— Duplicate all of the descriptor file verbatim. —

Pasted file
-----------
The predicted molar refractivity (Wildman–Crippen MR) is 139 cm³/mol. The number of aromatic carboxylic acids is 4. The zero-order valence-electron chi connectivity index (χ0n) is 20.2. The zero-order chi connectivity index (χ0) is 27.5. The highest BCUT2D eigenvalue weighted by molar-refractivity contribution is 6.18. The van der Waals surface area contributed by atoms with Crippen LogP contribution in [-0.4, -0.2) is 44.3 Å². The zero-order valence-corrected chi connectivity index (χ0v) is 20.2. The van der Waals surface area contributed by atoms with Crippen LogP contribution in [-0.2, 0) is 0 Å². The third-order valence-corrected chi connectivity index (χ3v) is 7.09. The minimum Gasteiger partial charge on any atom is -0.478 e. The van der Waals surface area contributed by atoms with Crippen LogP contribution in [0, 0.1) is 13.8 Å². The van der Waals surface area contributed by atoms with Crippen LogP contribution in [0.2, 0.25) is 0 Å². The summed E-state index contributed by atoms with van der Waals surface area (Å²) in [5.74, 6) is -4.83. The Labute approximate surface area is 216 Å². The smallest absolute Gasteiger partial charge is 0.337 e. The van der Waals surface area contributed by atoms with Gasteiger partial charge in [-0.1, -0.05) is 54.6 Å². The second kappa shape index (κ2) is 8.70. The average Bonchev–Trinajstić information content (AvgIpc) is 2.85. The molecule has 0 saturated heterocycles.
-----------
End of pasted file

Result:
The predicted molar refractivity (Wildman–Crippen MR) is 139 cm³/mol. The number of aromatic carboxylic acids is 4. The zero-order valence-electron chi connectivity index (χ0n) is 20.2. The zero-order chi connectivity index (χ0) is 27.5. The highest BCUT2D eigenvalue weighted by molar-refractivity contribution is 6.18. The van der Waals surface area contributed by atoms with Crippen LogP contribution in [-0.4, -0.2) is 44.3 Å². The zero-order valence-corrected chi connectivity index (χ0v) is 20.2. The van der Waals surface area contributed by atoms with Crippen LogP contribution in [-0.2, 0) is 0 Å². The third-order valence-corrected chi connectivity index (χ3v) is 7.09. The minimum Gasteiger partial charge on any atom is -0.478 e. The van der Waals surface area contributed by atoms with Crippen LogP contribution in [0, 0.1) is 13.8 Å². The van der Waals surface area contributed by atoms with Crippen LogP contribution in [0.2, 0.25) is 0 Å². The summed E-state index contributed by atoms with van der Waals surface area (Å²) in [5.74, 6) is -4.83. The Labute approximate surface area is 216 Å². The smallest absolute Gasteiger partial charge is 0.337 e. The van der Waals surface area contributed by atoms with Gasteiger partial charge in [-0.1, -0.05) is 54.6 Å². The second kappa shape index (κ2) is 8.70. The average Bonchev–Trinajstić information content (AvgIpc) is 2.85. The molecule has 0 saturated heterocycles.